Julia Carson

Born in Kentucky but raised in Indiana, Julia Carson grew up poor in the public school system. She graduated from Crispus Attucks High School in Indianapolis in 1955 and went on to study at Martin University and Indiana University. In 1965, while working as a secretary at a local chapter of United Auto Workers, she met newly-elected Representative Andy Jacobs. He quickly hired her as a caseworker and district aide, and she worked for him until 1972, when he encouraged her to run for office in the Indiana legislature.

After serving two terms in the House of Representatives, Carson was elected to the Indiana State Senate in 1976 and stayed there for 14 years. In 1990, Carson was elected trustee for Center Township, an agency providing assistance for the needy that she dug out of debt, earning her a Woman of the Year award from the Indianapolis Star in 1992. In 1996, she became the first woman and African American to represent Indianapolis in the U.S. Congress. She was reelected in 1998, 2000, 2002, 2004, and 2006. Her terms focused on funding for schools, increasing food safety and blocking children’s access to handguns, among other issues.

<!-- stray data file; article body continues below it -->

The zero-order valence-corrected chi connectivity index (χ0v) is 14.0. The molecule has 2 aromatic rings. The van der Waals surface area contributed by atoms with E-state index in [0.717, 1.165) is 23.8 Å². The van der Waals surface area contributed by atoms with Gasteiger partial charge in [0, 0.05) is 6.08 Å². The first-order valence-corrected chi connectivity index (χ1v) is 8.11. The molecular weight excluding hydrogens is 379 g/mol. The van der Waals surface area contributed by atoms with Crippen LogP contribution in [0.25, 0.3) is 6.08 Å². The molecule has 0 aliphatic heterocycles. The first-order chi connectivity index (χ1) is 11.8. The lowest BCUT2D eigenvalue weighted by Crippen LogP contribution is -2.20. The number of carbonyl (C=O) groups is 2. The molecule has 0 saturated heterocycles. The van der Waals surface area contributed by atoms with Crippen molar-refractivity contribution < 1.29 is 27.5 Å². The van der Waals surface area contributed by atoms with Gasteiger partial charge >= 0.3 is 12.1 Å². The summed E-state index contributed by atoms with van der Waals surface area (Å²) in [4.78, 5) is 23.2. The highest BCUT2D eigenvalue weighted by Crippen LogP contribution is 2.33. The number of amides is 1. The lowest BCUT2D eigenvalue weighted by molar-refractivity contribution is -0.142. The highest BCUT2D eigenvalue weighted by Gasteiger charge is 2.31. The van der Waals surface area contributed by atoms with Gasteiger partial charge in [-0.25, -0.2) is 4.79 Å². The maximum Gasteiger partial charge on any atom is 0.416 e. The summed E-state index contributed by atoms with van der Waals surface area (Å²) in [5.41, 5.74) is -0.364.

Carson died of lung disease in her Indianapolis home on December 15, 2007. She lay in state in the statehouse in Indianapolis on December 21.

Julia Carson


  • During her time in the Indiana legislature, Carson also worked for Cummins Engine Company.
  • Carson led Congress to award Rosa Parks the Congressional Gold Medal in 1999.
  • Congressman André Carson is Julia’s grandson.


“When you talk about Julia Carson, you’re talking about an American icon — the people’s champ.” —Congressman André Carson